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Real-Time news about Abbey Protect. (London Stock Exchange): 0 recent articles
|masurenguy: A rather odd fall in the share price this morning based on a number of small transactions. As far as I'm concerned the Markel offer @115p is effectively a done deal and if by remote chance it should fall out of bed then I imagine the shareprice would go up based on current fundamentals.
I'm holding my shares until the deal is completed but in the meantime I could not resist taking an arbitrage opportunity on the lower offer price earlier by opening a spread bet.|
|cnx: from the daily mail.................
"The share price fall said it all, the company is being sold on the cheap.
Abbey Protection, the AIM-listed supplier of legal and professional fees and insurance to SMEs, lost 4.75p or 4 per cent to 115p following news of a recommended £116.5million or 115p-a-share cash offer from Markel.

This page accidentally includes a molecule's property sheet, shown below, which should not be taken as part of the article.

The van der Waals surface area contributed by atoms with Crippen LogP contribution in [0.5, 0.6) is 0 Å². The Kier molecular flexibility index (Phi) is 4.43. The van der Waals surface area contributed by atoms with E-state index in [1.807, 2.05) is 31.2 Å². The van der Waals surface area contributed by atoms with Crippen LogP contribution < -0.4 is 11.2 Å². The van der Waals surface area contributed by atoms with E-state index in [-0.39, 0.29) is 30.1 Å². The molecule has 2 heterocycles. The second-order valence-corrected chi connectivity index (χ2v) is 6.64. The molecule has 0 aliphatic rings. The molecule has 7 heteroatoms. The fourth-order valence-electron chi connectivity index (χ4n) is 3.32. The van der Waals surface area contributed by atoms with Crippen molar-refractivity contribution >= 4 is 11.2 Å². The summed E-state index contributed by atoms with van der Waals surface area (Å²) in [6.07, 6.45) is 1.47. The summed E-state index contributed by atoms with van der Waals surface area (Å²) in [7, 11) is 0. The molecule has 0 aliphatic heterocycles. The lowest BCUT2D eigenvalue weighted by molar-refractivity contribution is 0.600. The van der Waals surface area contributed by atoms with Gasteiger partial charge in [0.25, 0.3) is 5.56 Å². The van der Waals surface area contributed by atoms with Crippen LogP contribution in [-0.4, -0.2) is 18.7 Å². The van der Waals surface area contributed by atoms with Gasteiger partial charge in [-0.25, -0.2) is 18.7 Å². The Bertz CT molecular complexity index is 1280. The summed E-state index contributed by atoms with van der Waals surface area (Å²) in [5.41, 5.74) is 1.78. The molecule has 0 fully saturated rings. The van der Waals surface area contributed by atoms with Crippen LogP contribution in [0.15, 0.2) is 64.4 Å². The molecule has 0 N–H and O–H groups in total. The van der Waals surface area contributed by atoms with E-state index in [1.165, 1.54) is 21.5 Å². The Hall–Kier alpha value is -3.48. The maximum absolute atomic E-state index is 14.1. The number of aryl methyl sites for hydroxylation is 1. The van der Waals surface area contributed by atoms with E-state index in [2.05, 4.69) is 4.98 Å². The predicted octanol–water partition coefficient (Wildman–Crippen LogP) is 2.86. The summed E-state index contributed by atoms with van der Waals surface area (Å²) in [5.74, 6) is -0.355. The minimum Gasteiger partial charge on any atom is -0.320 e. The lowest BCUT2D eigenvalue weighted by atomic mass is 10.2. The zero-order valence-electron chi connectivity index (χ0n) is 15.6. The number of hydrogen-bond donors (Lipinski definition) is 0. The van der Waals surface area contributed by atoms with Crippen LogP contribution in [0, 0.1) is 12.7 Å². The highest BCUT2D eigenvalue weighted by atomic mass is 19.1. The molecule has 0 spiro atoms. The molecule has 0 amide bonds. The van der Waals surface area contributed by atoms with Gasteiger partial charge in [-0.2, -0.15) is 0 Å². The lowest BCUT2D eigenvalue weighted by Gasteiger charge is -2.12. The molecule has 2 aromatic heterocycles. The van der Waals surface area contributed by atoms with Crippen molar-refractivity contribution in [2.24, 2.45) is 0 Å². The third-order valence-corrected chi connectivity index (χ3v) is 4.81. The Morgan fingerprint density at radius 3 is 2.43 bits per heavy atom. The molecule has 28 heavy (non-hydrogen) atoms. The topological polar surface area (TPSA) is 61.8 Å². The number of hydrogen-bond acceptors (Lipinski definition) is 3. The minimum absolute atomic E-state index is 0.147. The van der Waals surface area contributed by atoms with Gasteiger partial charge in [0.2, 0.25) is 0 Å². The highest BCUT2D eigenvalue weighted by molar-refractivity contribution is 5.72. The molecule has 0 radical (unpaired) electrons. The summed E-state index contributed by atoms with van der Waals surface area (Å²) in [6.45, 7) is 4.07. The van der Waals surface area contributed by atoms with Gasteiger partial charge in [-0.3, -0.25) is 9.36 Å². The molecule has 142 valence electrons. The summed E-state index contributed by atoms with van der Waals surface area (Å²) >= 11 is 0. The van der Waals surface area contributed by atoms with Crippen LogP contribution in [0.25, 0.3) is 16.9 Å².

The US insurer said that it had obtained irrevocable acceptances from directors and management in favour of the offer, totalling 57 per cent of the share capital, while Canadian investor and 10 per cent shareholder Mawer had also signed a letter of intent to accept the bid.
Share price fall: AIM-listed Abbey Protection is being sold on the cheap
Share price fall: AIM-listed Abbey Protection is being sold on the cheap
Sid Lall, lead fund manager at Hargreave Hale which owns 6 per cent of Abbey Protection, is livid.
'It is highly unusual to have management agreeing to a bid that is at a discount to the prevailing share price. It is selling a profitable company short and in doing so is showing a total disregard to other shareholders whose aim as always is to maximise shareholder value,' he insisted.
Abbey chairman Tony Shearer said: 'The board believes the acquisition by Markel gives Abbey an exciting opportunity to build a platform for further growth through Markel's scale and financial strength.' Maybe, but not at 115p.